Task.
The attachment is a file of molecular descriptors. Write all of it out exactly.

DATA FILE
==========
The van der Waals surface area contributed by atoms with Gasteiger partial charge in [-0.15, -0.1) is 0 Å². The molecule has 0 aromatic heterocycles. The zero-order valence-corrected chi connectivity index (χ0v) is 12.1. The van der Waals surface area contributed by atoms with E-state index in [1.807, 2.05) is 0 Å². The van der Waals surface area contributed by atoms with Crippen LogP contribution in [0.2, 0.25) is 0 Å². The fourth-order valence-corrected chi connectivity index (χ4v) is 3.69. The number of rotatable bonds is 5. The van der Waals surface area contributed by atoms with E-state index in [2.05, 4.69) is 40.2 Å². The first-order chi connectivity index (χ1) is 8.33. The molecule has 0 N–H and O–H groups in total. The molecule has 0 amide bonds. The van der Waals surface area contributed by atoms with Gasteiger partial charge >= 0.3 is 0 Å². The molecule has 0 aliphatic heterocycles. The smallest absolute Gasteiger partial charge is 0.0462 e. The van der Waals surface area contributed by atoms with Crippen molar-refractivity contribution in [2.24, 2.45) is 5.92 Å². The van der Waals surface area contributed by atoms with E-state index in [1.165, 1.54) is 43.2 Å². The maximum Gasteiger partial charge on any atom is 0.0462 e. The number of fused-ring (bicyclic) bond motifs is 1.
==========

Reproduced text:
The van der Waals surface area contributed by atoms with Gasteiger partial charge in [-0.15, -0.1) is 0 Å². The molecule has 0 aromatic heterocycles. The zero-order valence-corrected chi connectivity index (χ0v) is 12.1. The van der Waals surface area contributed by atoms with E-state index in [1.807, 2.05) is 0 Å². The van der Waals surface area contributed by atoms with Crippen LogP contribution in [0.2, 0.25) is 0 Å². The fourth-order valence-corrected chi connectivity index (χ4v) is 3.69. The number of rotatable bonds is 5. The van der Waals surface area contributed by atoms with E-state index in [2.05, 4.69) is 40.2 Å². The first-order chi connectivity index (χ1) is 8.33. The molecule has 0 N–H and O–H groups in total. The molecule has 0 amide bonds. The van der Waals surface area contributed by atoms with Gasteiger partial charge >= 0.3 is 0 Å². The molecule has 0 aliphatic heterocycles. The smallest absolute Gasteiger partial charge is 0.0462 e. The van der Waals surface area contributed by atoms with Crippen molar-refractivity contribution in [2.24, 2.45) is 5.92 Å². The van der Waals surface area contributed by atoms with E-state index in [1.165, 1.54) is 43.2 Å². The maximum Gasteiger partial charge on any atom is 0.0462 e. The number of fused-ring (bicyclic) bond motifs is 1.